Boeing: Our 737 MAX product range will come to market as planned despite changes

By Bjorn Fehrm

delaney_mike_bio_pic_400x300

Mike Delaney. Source: Boeing

July 13, 2016, ©. Leeham Co, Farnborough Air Show: Mike Delaney, Boeing’s Vice president and General manager for Aircraft development in the Commercial Airplane division, promises unchanged delivery times despite late changes to the company’s 737 MAX line-up.

Delaney went through the changes for the MAX program as part of a larger presentation, outlining the status for all ongoing aircraft developments within Boeing at the ongoing Farnborough Air Show.

Max 7 2016.05

The original 737 MAX 7 seen in the picture has just grown 12 seats. Source: Boeing

“We have decided to increase the size of our 737 MAX 7 aircraft by 12 seats,” Delaney said. “This is consistent with our strategy to offer more seats than our competitor’s models with the same trip costs. In this case, our MAX 7 will have 138 seats in a standard two class configuration compared to Airbus’ 126 seats for their A319neo model. With trip costs being equal, the MAX 7 is a better proposition. Despite the changes we will deliver the MAX 7 as planned in 2019.

This exact relationship repeats itself at the heart of the single aisle market. The 162 seat MAX 8 has the same trip costs as the 150 seat Airbus A320neo. Our 12 extra seats then gives the operator a lower per seat cost for the MAX 8,” explains Delaney.

737 MAX range in flux

The smallest MAX model is not the only one under review. The largest MAX model, the 737-9 only increases the seat count over the MAX 8 by 16 seats, whereas the A321neo increases the seat count by 30 seats over the A320neo. This has lead to the A321neo clearly outselling the MAX 9 in the market. Consequently, Boeing is studying a model (dubbed the -10 by media) which would carry the same seat count as the Airbus A321neo.

“It’s doable,” says Delany. “We would need the larger engines of the A321neo range. To have two engine sizes for the MAX range would be no large negative. The A320neo engine is optimized for the largest A320neo member, the 321. As we keep our LEAP-1B, which is optimized for the MAX 8, we would have a product range which would have our main seller and the largest variant both having optimized engines. This is not the fact in the A320neo range, the A320neo engines are optimized for the A321neo.”

“We haven’t decided if we would do a -10 variant yet in addition to the ones we have,” Delaney says. “This is a market size decision and we are still studying the subject. From a technical point, it is rather straight forward. We would need an articulating main landing gear to provide for the engine nacelle clearance, but that is nothing new. I come from Grumman and already the Grumman Bearcat (a WW2 carrier fighter) had an articulating main gear, becoming longer as it was extended.”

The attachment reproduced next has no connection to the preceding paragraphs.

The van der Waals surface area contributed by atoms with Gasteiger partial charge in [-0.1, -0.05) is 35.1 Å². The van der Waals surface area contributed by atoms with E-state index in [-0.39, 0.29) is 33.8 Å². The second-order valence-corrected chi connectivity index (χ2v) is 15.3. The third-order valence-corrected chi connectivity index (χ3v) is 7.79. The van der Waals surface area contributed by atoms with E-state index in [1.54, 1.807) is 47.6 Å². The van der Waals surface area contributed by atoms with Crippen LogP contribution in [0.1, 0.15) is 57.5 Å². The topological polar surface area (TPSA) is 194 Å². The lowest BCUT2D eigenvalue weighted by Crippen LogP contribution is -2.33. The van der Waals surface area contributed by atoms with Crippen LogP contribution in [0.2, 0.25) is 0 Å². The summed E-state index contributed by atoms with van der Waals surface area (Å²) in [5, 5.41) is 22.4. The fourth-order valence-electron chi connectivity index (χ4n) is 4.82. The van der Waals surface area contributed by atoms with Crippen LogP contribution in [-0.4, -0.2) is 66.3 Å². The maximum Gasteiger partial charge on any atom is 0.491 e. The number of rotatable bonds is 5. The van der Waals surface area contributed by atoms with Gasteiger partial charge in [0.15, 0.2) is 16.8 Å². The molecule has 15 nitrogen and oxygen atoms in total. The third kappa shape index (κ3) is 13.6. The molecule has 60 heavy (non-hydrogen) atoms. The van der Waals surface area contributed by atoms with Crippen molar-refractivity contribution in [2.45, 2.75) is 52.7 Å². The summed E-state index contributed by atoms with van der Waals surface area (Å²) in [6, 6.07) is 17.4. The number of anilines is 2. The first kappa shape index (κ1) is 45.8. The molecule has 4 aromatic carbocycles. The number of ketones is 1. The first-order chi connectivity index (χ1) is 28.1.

Other programs on track

Delaney said the first flight of the 787-10 will be in 2017 with first deliveries 2018.

“The 787-10 is on track. It will have unbeatable seat mile costs in the segment. The 777X program is also progressing well,” continues Delaney. “We have just inaugurated our 777X wing production facility with the world’s largest autoclaves. This facility will produce our fourth generation Carbon Fiber Reinforced Plastic (CFRP) wing with a lot of new automation techniques to bring the unit costs down.

We have passed final system definition of the aircraft and the first engine is running on the test stands at GE. In all, things look good for a 2018 first flight and 2020 delivery for the 777-9. We also know we can make an even larger 777-10 model should we want to. We are right now trying to understand if this something the market wants.”

New Middle of the Market Airplane, NMA

Delaney finally shared the study status for the market segment between a 737-9/A321neo and the Boeing 787-8 or Airbus A330-800.

“We are talking to the customers what they want in this segment.  Some want a straight replacement for a 757-200, others want an aircraft with more range and yet a third group want an aircraft more like our 767-300ER, an aircraft which can transport 230-250 passengers over distances of up to 5,000 to 6,000nm” he said. “We haven’t come to any conclusions yet. We will take our time before we are ready to engage in a project the size of an NMA. We see such an aircraft, should it be developed, as entering service in the middle of the next decade.”

18 Comments on “Boeing: Our 737 MAX product range will come to market as planned despite changes

  1. Hi Bjorn,

    Is Boeing to insert a frame extra to achieve a full two row stretch, or are they also working on cabin optimization to achieve this? I feels like Delaney is selling this as a last minute ditch to get to or beat the economics of the a319neo. But as no one is ordering the latter, is this not much more about the C300?

    Would you view the 777-10 a reaction to the Airbus communication of the a350-2000, a true 380 killer, or just a plane with a great business case?

    Best, bob

    • This is all about Boeing wanting to cut costs in the MAX development program.

      The 737-700 is a highly weight optimized and therefore structurally different than the 737-800. Since the 737-7 MAX has so few orders Boeing is now not MAXing the -700 model but instead offering a slightly smaller MAX 8 as the new MAX 7. In order words the MAX 7 and 8 will be next to identical apart from a few less frames in the 7 version.

      This also has the added benefit that Boeing doesn’t need to develop a separate Business version of the MAX, but can now use the new 7 MAX in business configuration. In the NG generation the business jet was a -700 fuselage with -800 wings and engines.

    • Hi Bob,